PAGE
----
A few years ago Hurricane Harvey hit our area. As I watched the newscasts, especially from the coast, I noticed the palm trees bending as the wind whipped by, gusting well over 100 miles per hour. They bent, but they didn’t break. Why? Because God created them to be flexible. I don’t want to break this Christmas season, so I will remember the palm tree and be flexible when it’s best for my family.

Here are other ways we’ve learned to help our kids when they are out of their routine:

  • We use “first, then” throughout the day. “First we’ll eat breakfast, then you can get on your iPad,” or “First we’ll go to church, then we’ll go to Grandma’s house and open presents.” It helps James to know what’s coming next.
  • Make a visual schedule. This was so helpful for us over summer break! I printed out pictures of him doing most of the activities we did in a week. Then I put them on a dry-erase board in order of our day. Even small things like “read books” and “rest time” were on the board. That way he knew what to expect for the entire day.
  • Use a timer. For James we use a visual timer so he can see how much time is left until the next activity. For our older son David (who is typical, but also thrives on routine and doesn’t like being surprised), we can just give him a count down, “You have 10 more minutes on the X-box and then it’s time for lunch.”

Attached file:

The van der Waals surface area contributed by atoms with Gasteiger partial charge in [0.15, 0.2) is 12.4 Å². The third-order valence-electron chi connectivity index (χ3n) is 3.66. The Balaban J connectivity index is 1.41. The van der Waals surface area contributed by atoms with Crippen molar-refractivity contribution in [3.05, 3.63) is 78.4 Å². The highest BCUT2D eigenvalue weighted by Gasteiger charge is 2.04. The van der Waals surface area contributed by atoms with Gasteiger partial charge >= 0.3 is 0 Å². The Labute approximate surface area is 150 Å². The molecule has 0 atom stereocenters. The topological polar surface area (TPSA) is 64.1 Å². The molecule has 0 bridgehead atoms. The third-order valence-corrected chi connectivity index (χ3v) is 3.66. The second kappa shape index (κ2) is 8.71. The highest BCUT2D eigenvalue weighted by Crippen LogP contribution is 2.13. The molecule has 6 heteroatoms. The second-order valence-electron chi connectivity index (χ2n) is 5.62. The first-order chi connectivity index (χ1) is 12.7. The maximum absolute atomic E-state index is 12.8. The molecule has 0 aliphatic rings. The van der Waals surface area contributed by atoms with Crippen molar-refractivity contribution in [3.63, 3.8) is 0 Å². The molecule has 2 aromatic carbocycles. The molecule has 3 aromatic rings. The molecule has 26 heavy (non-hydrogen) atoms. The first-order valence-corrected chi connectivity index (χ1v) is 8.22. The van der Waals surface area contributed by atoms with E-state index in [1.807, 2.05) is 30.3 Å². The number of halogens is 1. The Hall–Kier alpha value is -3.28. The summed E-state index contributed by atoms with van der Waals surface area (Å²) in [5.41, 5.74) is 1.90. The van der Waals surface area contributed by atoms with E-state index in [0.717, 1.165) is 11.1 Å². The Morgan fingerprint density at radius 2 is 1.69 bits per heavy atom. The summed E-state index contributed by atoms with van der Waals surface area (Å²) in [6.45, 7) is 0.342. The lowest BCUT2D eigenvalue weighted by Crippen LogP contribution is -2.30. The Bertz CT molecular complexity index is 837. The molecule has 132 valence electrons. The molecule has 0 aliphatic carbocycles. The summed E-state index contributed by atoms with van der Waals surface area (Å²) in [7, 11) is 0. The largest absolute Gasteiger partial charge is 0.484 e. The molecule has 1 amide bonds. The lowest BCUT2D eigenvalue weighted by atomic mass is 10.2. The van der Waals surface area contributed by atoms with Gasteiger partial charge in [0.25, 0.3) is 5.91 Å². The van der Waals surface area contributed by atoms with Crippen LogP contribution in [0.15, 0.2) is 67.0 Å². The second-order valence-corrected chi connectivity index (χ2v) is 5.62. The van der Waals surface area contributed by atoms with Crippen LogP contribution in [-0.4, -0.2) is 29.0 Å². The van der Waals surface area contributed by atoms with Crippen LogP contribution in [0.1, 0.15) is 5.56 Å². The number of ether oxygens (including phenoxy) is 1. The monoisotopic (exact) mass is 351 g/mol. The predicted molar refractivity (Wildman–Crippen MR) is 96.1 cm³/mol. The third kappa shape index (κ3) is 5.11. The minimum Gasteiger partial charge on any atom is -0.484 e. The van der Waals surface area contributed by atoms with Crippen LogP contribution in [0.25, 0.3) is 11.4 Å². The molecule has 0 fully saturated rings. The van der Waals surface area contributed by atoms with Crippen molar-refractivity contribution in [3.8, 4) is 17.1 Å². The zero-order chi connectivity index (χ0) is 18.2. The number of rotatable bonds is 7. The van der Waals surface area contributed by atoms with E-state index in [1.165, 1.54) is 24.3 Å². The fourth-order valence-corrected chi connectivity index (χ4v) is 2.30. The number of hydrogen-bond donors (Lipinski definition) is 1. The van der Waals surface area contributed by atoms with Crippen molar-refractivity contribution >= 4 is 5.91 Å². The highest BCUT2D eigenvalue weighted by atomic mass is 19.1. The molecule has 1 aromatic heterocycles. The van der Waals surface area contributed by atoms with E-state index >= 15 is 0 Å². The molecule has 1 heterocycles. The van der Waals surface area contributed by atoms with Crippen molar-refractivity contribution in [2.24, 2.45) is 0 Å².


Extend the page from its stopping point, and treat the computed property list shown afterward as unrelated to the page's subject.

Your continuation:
Another cause of stress over the Christmas break is sensory issues.

One of my favorite Christmas books when I was growing up was The Sweet Smell of Christmas, a scented story book. You could scratch and sniff a pine tree, an orange, hot chocolate, and a candy cane.

But when I bought it for my own boys, they reacted to it differently than I did over thirty years ago. David wrinkled his nose, “Too smelly!” he said and didn’t want to open it again. James loved the smells, and carried it around, scratching the smelly spots in the book until there wasn’t anything left to smell.

When I observed my sensory avoider and my sensory seeker reading that book, it helped me realize all the sensory experiences Christmas brings. Think of the changes in temperature (especially if you live in a cold climate like we did when we lived in Pennsylvania), which also bring changes to the clothes your kids have to wear—shoes and sock or maybe itchy hats or scarves. And the lights you put on the tree and around the outside of the house that twinkle. And the extra noise of Christmas songs we love to play this time of year even if your home is normally quieter. And the smells of cookies baking or apple cider simmering. All these details are what makes Christmas feel like Christmas to most of us, but our kids can be overwhelmed by the changes.

When we’re out of school for breaks, we plan a “sensory diet” to make sure James is getting his sensory needs met. He’s mostly a sensory seeker, but he has some big avoidances as well. I hope these ideas help your family:

For sensory seekers:

  • We get outside. Even if you live in a cooler climate, it’s still good for our kids to spend time outside. We go for a family hike through a state park in Houston. If it’s especially warm like it was last Christmas, we may go to the beach. We especially love when we can find swings to help his vestibular regulation.
  • We meet the needs before they become an issue. James puts non-food items in his mouth, and it’s worse this time of year with Christmas ornaments that look like food and different textures, like tinsel. We offer him lots of crunchy foods like apples and carrots so he works those mouth muscles and gets sensory input. We also have chew tubes for times he needs them.